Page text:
-There is no such a thing as 'our water right' repeatedly claimed by the Egyptian side. The so called Historic right, that allocated 90% of the water to Egypt and Sudan and leave the other 10% for evaporation, doesn't include Ethiopia because we were never British Colony (We were never colonized for that matter).
      - We are asking to use the Nile resources Equitably. Even-though its ours (85% comes from Ethiopia) we are willing to share. Besides the Dam will ONLY BE USED FOR HYDROPOWER, It won't be used for irrigation purpose (its is built at the border of Sudan to assure our downstream countries of the intention.
      -Egypt waste 10 billion cubic meters water lost due to evaporation (Aswan dam location which will not be sustainable). Egypt 6 year waste can full Ethiopian dam.
      The fact remains that Egypt needs to search for other options because even if the current flow is kept they will find themselves in water shortage in a couple of decades time.Win win situation: Ethiopia can build the dam and sell power to others, Egypt can continue farming in Nile. AND EGYPTIANS HAVE TO RECOGNISE THAT WE HAVE THE RIGHT TO USE THE DAM FOR IRRIGATION AS WELL!!


      Jun 5, 2013 at 7:33pm

      One wonders how long it will take for these dams to silt up and become non productive, and the effect it will have on fisheries. It's a little insane in a part of the world with unlimited bright sunlight, and desert not to set up arrays of solar cookers and convert that energy into hydrogen using electrolysis. Hydrogen can replace firewood - number one cause of deforestation - and can power cars no differently, but much cleaner, than natural gas. Completely non-polluting.

      Furnald Hall

      Jun 5, 2013 at 11:56pm

      It is probably not going to happen in time, but one ray of hope is the possible dropping of price of desalinized water from about 50 cents a cubic meter currently, to 10 cents per cubic meter, which might allow its use in sophisticated agriculture in low lying areas along the coast or near other salt water sources. I am not expert, but have the sense that a further drop to 5 cents a cubic meter would allow agricultural use in the simpler agriculture currently practiced in Egypt. I think it can be done, but it will take time.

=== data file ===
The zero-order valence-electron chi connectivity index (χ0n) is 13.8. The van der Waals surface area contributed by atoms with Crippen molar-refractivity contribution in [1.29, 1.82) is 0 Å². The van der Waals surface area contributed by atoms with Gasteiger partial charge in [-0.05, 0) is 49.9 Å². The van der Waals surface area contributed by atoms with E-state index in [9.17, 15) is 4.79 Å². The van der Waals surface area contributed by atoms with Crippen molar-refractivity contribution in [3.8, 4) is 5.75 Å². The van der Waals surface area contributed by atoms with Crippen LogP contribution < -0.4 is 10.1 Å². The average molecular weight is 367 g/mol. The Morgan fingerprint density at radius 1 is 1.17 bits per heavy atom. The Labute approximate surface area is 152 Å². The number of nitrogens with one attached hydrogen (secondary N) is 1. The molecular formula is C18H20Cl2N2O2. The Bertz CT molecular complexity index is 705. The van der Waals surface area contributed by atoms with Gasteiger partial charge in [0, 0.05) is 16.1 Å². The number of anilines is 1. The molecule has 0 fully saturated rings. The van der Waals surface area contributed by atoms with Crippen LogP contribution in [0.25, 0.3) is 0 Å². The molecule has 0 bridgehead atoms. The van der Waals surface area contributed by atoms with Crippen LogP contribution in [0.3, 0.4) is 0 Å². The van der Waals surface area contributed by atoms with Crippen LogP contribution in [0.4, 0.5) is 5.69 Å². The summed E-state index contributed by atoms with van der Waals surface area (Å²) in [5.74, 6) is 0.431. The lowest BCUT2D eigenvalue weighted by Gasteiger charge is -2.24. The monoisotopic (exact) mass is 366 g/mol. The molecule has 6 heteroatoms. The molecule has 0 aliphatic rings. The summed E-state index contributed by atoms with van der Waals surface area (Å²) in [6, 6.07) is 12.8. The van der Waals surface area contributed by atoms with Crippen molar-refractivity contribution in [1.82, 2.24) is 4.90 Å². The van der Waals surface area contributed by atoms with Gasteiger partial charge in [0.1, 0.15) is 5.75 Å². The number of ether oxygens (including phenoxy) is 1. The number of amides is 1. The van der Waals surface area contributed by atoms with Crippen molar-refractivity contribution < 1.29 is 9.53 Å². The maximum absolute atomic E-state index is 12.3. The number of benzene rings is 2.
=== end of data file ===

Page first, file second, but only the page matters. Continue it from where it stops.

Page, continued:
Fortunately for Egypt, the leading country in desalinization and one of the leaders in sophisticated arid and semi-arid commercial farming is next door, Israel. But politically it is awkward, even if cooler heads in the MB see the possibilities as a solution to some of Egypt's agricultural problems. As of now, so far as I know, at about 50 cents a cubic meter, Israel has the lowest cost desalinized water in the world, but still far from cheap enough for agricultural use, even with their leadership in drip irrigation, good post harvest technology to prevent spoilage, excellent pest management, and a very efficient and honest air transport system to move out of season produce to high income markets. But they have the potential to get the desalinization cost lower if they focus on it.

      South Korea, notably Doosan Heavy Equipment Co,, is another leading desalinization equipment producer, and also has potential to lower the cost, but they lack the agricultural sophistication that must go along with it at prices in the range foreseeable in the next decade or two.

      I think Israelis would probably LIKE to do the admirable thing, and not deny their technology to others in desperate need of it, but the hostile standoff of the last eighty or ninety years will have to end before it is likely to invest in the kind of research and development to radically bring the cost of desalinization down low enough for agricultural use, especially if here the Arab countries are the only market. But even without the necessary price drop, the other half of the "system", Israeli drip irrigation and other modern dry land farming methods, could be of great use in making Egypt's water go much further agriculturally than it now does, freeing up more Nile water for the upstream countries to use in their own irrigation projects, which are desperately needed.